Term: Snow pellets Class:  
 vernacular   (0%)
Created 6 June 2017
Last modified 6 June 2017
Contributed by GCW Glossary


Definition: Frozen precipitation of particles of either spherical or conical ice; their diameter is about 2 to 5 mm. They are brittle, easily crushed, and unlike hail, when they fall on hard ground, they bounce and often break up. Snow pellets always occur in showers and are often accompanied by snow flacks or raindrops when the surface temperature is around 0  CanadaNCA 

Precipitation in the form of small, white opaque ice particles; resemble ice grains, but are round (sometimes conical) and about 2-5 mm in diameter.  NSIDCCryosphere 

Precipitation, usually of brief duration, consisting of crisp, white, opaque ice particles, round or conical in shape and about 2 to 5 mm in diameter. Same as graupel or small hail.  NOAA-NWS 

Snow pellets are brittle and easily crushed; when they fall on hard ground, they bounce and often break up. They always occur in showers. They are often accompanied by snow flakes or rain drops, when the surface temperature is around zero Celsius.  ECCCanada 

Precipitation of white and opaque ice particles, which fall from a cloud and which are generally conical or rounded, with diameters attaining as much as 5 mm.  WMOMeteoterm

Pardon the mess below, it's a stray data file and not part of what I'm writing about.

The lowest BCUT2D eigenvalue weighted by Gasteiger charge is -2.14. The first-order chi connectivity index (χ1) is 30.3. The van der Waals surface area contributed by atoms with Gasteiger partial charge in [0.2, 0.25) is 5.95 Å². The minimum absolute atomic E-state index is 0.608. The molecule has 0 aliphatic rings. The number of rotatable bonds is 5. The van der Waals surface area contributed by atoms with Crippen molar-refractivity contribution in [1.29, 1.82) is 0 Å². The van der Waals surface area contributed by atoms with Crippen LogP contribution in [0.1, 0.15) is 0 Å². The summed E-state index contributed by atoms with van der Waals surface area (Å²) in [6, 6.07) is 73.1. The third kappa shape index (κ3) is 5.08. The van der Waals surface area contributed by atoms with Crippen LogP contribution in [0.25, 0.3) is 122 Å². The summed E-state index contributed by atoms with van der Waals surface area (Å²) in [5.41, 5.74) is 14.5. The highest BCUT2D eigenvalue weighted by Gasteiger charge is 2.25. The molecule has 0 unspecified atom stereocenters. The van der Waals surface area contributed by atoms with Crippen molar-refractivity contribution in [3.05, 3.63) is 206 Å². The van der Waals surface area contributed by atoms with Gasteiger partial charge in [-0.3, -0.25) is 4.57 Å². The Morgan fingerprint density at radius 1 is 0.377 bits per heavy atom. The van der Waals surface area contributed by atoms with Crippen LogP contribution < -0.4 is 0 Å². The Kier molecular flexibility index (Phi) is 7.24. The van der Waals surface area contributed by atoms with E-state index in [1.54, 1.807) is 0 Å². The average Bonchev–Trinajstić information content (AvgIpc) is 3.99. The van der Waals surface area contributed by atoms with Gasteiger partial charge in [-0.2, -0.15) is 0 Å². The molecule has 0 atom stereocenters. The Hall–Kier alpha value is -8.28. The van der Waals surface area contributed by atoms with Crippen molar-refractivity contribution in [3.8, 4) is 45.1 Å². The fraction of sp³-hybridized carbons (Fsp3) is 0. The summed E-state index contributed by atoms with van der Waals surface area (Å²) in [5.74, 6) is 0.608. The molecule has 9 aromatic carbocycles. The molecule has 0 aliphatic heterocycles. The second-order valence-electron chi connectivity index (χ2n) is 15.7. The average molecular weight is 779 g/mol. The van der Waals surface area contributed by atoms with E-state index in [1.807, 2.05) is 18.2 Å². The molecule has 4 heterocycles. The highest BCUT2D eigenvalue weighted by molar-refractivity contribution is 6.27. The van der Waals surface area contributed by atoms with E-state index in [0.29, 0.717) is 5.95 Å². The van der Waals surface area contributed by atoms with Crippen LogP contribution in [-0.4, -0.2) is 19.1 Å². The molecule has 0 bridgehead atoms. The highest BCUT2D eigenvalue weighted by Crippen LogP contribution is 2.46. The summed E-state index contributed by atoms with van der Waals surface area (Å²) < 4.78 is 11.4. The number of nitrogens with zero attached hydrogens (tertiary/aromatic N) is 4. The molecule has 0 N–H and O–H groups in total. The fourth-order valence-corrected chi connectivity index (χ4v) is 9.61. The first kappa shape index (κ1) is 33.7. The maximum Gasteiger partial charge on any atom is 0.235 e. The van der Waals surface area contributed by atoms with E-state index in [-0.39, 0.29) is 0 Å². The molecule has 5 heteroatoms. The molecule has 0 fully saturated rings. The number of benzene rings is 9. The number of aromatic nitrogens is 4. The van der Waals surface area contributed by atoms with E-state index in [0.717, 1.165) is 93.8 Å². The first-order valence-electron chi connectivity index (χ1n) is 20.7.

Precipitation consisting of white, opaque, approximately round (sometimes conical) ice particles having a snowlike structure, and from about 2 mm to less than 5 mm in diameter. (Also called soft hail, graupel, tapioca snow.) Snow pellets are crisp and easily crushed, differing in this respect from snow grains. They rebound when they fall on a hard surface and often break up. In most cases, snow pellets fall in shower form, often before or together with snow, and chiefly on occasions when the surface temperature is at or slightly below 0C (32F). It is formed as a result of accretion of supercooled droplets collected on what is initially a falling ice crystal (probably of the spatial aggregate type).  AMSglossary 

A form of precipitation also known as graupel. Snow pellets are white, spherical bits of ice with a maximum diameter of 5 millimeters. Snow pellets develop when supercooled droplets freeze on snowflakes. Snow pellets often fall for a brief time period when precipitation transforms from ice pellets to snow. Snow pellets can be easily distinguished from packed snowflakes as they tend to bounce when they strike the ground. Packed snowflakes are not dense enough to cause them to bounce.  PhysicalGeography